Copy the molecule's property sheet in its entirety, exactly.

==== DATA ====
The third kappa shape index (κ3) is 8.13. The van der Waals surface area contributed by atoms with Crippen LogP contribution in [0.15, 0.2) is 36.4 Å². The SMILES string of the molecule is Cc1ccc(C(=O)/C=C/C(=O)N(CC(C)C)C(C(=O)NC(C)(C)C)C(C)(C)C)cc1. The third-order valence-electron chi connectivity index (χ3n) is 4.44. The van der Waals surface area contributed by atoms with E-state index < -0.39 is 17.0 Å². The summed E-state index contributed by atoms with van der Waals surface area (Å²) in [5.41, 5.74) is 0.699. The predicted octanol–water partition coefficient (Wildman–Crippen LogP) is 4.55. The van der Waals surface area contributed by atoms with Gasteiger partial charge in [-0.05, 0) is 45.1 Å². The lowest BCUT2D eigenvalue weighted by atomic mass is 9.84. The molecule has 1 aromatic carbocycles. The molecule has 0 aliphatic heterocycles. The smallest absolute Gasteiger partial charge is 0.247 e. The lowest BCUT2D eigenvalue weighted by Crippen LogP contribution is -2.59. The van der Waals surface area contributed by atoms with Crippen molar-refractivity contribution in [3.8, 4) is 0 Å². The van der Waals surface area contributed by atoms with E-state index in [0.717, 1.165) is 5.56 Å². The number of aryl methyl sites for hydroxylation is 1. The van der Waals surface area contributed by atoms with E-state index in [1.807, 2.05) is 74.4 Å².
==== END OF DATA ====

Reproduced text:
The third kappa shape index (κ3) is 8.13. The van der Waals surface area contributed by atoms with Crippen LogP contribution in [0.15, 0.2) is 36.4 Å². The SMILES string of the molecule is Cc1ccc(C(=O)/C=C/C(=O)N(CC(C)C)C(C(=O)NC(C)(C)C)C(C)(C)C)cc1. The third-order valence-electron chi connectivity index (χ3n) is 4.44. The van der Waals surface area contributed by atoms with E-state index < -0.39 is 17.0 Å². The summed E-state index contributed by atoms with van der Waals surface area (Å²) in [5.41, 5.74) is 0.699. The predicted octanol–water partition coefficient (Wildman–Crippen LogP) is 4.55. The van der Waals surface area contributed by atoms with Gasteiger partial charge in [-0.05, 0) is 45.1 Å². The lowest BCUT2D eigenvalue weighted by atomic mass is 9.84. The molecule has 1 aromatic carbocycles. The molecule has 0 aliphatic heterocycles. The smallest absolute Gasteiger partial charge is 0.247 e. The lowest BCUT2D eigenvalue weighted by Crippen LogP contribution is -2.59. The van der Waals surface area contributed by atoms with Crippen molar-refractivity contribution in [3.8, 4) is 0 Å². The van der Waals surface area contributed by atoms with E-state index in [0.717, 1.165) is 5.56 Å². The number of aryl methyl sites for hydroxylation is 1. The van der Waals surface area contributed by atoms with E-state index in [1.807, 2.05) is 74.4 Å².